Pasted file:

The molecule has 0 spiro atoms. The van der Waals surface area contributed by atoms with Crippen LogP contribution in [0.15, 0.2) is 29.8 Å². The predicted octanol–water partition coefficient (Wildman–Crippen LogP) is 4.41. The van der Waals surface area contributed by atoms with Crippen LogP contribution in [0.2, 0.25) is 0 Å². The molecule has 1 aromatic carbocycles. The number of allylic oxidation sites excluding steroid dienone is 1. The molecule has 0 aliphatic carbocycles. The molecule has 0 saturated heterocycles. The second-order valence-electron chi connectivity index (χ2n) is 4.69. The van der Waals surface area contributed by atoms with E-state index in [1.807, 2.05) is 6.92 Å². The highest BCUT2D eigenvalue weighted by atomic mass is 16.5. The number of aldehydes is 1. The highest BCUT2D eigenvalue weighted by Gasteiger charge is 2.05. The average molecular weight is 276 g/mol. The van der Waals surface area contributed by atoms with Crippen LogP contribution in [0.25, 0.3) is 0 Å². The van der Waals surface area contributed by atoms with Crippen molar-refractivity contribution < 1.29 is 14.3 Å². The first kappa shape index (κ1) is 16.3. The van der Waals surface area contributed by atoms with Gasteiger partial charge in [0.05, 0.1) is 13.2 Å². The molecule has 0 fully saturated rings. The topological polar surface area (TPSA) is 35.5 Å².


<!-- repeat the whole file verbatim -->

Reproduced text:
The molecule has 0 spiro atoms. The van der Waals surface area contributed by atoms with Crippen LogP contribution in [0.15, 0.2) is 29.8 Å². The predicted octanol–water partition coefficient (Wildman–Crippen LogP) is 4.41. The van der Waals surface area contributed by atoms with Crippen LogP contribution in [0.2, 0.25) is 0 Å². The molecule has 1 aromatic carbocycles. The number of allylic oxidation sites excluding steroid dienone is 1. The molecule has 0 aliphatic carbocycles. The molecule has 0 saturated heterocycles. The second-order valence-electron chi connectivity index (χ2n) is 4.69. The van der Waals surface area contributed by atoms with E-state index in [1.807, 2.05) is 6.92 Å². The highest BCUT2D eigenvalue weighted by atomic mass is 16.5. The number of aldehydes is 1. The highest BCUT2D eigenvalue weighted by Gasteiger charge is 2.05. The average molecular weight is 276 g/mol. The van der Waals surface area contributed by atoms with Crippen LogP contribution in [0.25, 0.3) is 0 Å². The van der Waals surface area contributed by atoms with Crippen molar-refractivity contribution < 1.29 is 14.3 Å². The first kappa shape index (κ1) is 16.3. The van der Waals surface area contributed by atoms with Gasteiger partial charge in [0.05, 0.1) is 13.2 Å². The molecule has 0 fully saturated rings. The topological polar surface area (TPSA) is 35.5 Å².